This is a response to a comment left on an earlier post.
Could one of the reasons that more students aren’t doing better in the “core subjects” be because we haven’t allowed schools to move into this century along with everyone else? Could you imagine a businessman from a hundred years ago dealing with all the changes in how businesses work today? How about a doctor from one hundred years ago? Do you think they would notice any changes in how medicine is practiced today? Now let’s take a student from one hundred years ago and plunk them down in a school from today. They’d note different clothing styles, and the furniture is a bit different. In most schools they’d still see chalkboards and desks, and pencils and paper and books. Teachers in many classrooms would still be doing things pretty much the way they did 100 years ago too. Hmmm, maybe that student from 100 years ago would fit in pretty well.
How can a student know if they are destined to be an artist if they have rarely been exposed to art? In our present situation students in primary grades focus only on literacy and math, they rarely do much more than simple drawing. No real art is taught. Science and social studies are only taught through reading class. PE is not funded despite the fact that students are increasingly obese. Students often have to pay extra fees to participate in sports, music and other extra-curricular activities- so guess which schools have the highest participation? Student drop out rates are abysmal because for too many students school has little relevance. Your after school clubs idea would help too, who will stay after school to run quality ones for free? Schools aren’t funded adequately for all they are asked to do though so money for such programs is very hard to find.
“It seems to me that if students are destined to be artists, they’ll pursue art as a hobby, take classes at a local museum – whatever. I don’t know of many artists who needed a curriculum and a teacher (especially at high school level) to pursue their art.”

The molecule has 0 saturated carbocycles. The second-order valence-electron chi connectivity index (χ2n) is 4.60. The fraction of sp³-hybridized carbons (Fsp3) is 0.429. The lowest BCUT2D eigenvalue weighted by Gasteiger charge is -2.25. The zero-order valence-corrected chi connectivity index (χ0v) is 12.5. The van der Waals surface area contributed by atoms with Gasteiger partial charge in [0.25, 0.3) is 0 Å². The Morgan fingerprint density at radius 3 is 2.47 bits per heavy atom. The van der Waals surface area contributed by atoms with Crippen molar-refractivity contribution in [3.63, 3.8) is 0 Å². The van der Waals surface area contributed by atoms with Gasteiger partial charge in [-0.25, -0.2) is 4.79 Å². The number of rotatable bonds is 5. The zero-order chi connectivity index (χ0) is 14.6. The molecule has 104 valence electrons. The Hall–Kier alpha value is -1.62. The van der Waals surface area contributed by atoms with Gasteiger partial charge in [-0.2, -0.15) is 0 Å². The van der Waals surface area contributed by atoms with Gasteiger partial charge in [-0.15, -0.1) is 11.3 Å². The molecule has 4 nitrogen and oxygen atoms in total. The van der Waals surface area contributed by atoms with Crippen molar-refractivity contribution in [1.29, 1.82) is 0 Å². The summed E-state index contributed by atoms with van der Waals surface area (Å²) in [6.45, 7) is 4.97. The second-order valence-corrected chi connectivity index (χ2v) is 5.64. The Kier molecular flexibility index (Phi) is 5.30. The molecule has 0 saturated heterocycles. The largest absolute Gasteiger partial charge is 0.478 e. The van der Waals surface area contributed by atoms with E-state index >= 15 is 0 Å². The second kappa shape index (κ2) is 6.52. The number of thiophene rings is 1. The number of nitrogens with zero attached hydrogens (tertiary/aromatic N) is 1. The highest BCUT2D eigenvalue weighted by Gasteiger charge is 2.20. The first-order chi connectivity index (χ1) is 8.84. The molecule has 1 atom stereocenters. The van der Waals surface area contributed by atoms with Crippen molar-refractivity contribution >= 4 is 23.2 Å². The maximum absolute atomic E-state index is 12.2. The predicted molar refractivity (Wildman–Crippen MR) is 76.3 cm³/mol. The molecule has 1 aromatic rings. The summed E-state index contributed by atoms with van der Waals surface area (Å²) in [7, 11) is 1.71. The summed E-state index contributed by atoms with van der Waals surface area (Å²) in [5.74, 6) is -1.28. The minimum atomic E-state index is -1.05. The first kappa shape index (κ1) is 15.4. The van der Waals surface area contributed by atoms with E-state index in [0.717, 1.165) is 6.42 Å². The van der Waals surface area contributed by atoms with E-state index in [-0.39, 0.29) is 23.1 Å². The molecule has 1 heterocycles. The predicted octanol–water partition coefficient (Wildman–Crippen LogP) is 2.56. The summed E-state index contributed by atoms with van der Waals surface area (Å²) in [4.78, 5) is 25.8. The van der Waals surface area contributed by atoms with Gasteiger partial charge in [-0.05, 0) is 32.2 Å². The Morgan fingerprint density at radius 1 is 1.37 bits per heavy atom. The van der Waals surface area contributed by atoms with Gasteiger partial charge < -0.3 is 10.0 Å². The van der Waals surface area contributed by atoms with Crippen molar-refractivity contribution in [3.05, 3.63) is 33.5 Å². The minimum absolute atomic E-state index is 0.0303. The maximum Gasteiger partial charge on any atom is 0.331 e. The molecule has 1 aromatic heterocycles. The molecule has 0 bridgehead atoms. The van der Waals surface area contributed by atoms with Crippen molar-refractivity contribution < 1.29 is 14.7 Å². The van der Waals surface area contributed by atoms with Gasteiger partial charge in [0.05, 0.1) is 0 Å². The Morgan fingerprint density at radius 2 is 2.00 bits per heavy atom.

Really? The place where I live there is a museum about 10 miles from my school that offers such classes. How will we get the students there and home? Parents are working or don’t understand the value of such activities or don’t like having their kids away from home. How will we get them interested in going if they have done very little art in school or elsewhere and have never been to a museum? Why not offer such classes in the elementary schools which are located in the neighborhoods where the students live? No driving, just stay after school, the teacher drives instead of 30 kids’ parents driving. More kids will participate because it’s easy, and some of them will gain an appreciation for art and some might even become artists or musicians or?
Some students stay in school because they are athletes and participating in sports keeps them coming to school (you hear that all the time when they interview the pros) – maybe we should make access to sports more inclusive and more students would stay. We have turned our high schools into “college prep only” academies despite the fact that most kids don’t go to college (but I wish more had the opportunity to go and would go). How many more students could we get to stay if we offered more and higher quality options in the arts, technology, mechanics, sports, and more? It would be the best money we could spend – imagine investing in our kids. Kids with more relevant things to do might even stay out of trouble and become more educated and we could spend less on crime – might be a bit of a trade off in costs there even.
I’d go into why NCLB is much less than “not perfect”, but that will have to come another time.